CHIMURENGA music maestro Thomas “Mukanya” Mapfumo appears to have pulled a political punch if the scenes and actions by the crowd witnessed at his Homecoming Bira concert after a lengthy spell in exile on Saturday at Glamis Arena, Harare are anything to go by.
BY WINSTONE ANTONIO
Never one to hold back on an opinion, the Lion of Zimbabwe, as Mukanya is known to his legion of fans, was performing in the country after 14 years in exile in the US and seems to have touched off a storm with a new satirical song that urges citizens to “take the plunge” barring the consequences.
The song, Chauya Chauya (come what may) which Mukanya’s camp last week claimed it had leaked to the public before its scheduled official release as part of songs off his forthcoming album, left show-goers chanting opposition MDC-T slogans and waving the open palm symbol.
Part of the song’s lyrics speak to Zimbabwe’s dire political situation and the struggle for democracy.
“….Chauya Chauya MuZimbabwe, Kwemakore mangani tichisuffer, sarura wako waunoda, hondo iyo hondo iyo, Chauya chauya vakomana, Nhamo iyo Nhamo iyo….(whatever comes, Zimbabwe how long should we suffer. Elect your choice, this is war, whatever comes, (there) is suffering and more suffering)”.
Mapfumo fled Zimbabwe at the turn of the millennium after reports emerged that then President Robert Mugabe’s goons were after him for his political messages. Mapfumo had always released songs that rubbed the State the wrong way and his chart-stopping late 80s song Corruption was banned by authorities, while Mamvemve and Masoja neMapurisa highlighted Mugabe and the security services excesses.
Ironically, Mugabe was to be forced out of power after a military intervention last November that paved the way for President Emmerson Mnangagwa to the throne in dramatic fashion.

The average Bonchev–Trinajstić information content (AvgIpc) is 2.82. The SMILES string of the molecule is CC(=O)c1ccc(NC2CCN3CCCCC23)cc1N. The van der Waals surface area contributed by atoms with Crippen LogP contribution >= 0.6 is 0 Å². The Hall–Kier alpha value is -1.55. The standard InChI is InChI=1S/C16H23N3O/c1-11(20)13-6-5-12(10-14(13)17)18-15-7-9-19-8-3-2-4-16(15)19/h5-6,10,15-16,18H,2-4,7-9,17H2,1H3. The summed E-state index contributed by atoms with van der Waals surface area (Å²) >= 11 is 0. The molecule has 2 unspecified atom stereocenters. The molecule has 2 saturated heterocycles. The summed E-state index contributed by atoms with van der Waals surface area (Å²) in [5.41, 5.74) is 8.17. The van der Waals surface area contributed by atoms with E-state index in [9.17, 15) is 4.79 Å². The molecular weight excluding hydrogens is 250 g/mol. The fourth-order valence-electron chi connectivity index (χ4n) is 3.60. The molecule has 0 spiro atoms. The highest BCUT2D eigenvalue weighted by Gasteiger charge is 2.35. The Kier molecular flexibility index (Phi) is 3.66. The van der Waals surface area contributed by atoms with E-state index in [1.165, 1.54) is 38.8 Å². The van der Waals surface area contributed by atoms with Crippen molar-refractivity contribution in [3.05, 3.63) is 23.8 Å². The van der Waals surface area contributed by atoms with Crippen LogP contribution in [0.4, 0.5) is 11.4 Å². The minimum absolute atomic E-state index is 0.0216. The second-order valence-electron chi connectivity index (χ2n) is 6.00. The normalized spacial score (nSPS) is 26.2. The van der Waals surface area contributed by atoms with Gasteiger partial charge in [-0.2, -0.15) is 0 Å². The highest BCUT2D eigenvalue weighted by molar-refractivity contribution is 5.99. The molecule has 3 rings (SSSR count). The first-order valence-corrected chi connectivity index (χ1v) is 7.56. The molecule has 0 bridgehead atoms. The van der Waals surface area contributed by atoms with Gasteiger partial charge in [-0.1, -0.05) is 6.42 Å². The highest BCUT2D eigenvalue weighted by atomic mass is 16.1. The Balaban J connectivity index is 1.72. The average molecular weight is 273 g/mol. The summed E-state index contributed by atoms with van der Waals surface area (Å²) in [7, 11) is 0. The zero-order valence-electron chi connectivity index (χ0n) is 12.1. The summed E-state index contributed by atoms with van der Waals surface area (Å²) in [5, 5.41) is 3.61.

When Mukanya performed Chauya Chauya thousands of people who attended the concert seemed to validate its lyrics as some could be seen raising their open hand palm chanting the opposition MDC-T party’s slogan which includes the, Chisa Mbama Chisa or Tshisa Mpama Tshisa as they danced to the song.
Mapfumo, a human rights defender in his own right, however claims he will not vote in the coming elections but urged the youth to take charge of their future in comments that analysts said were an endorsement of MDC-T leader Nelson Chamisa’s candidature.
Reputed as one of Zimbabwe’s finest musicians, the 72-year-old Mukanya has over the years churned out music that resonated with his countrymen’s political woes at a time when pointing an accusing finger at the government was almost regarded as treasonous.
Since the beginning of his career in the 1960s, Mukanya was renowned for speaking truth to power, something he carried into independent Zimbabwe, placing him on a collision course with the authorities.
Mapfumo, who was briefly detained by Ian Smith’s Rhodesian regime for his songs including Tumirai vana Mapfumo said Zimbabwe needed “real change” following Mugabe’s ouster.
“It seems there is a little change. You understand where I am coming from. Because, if it was still the old system, I would not be here. I was not going to be here if the old man (Mugabe) was still in power,” he said.
“I am glad that there is a little change, but we need a real change in this country.”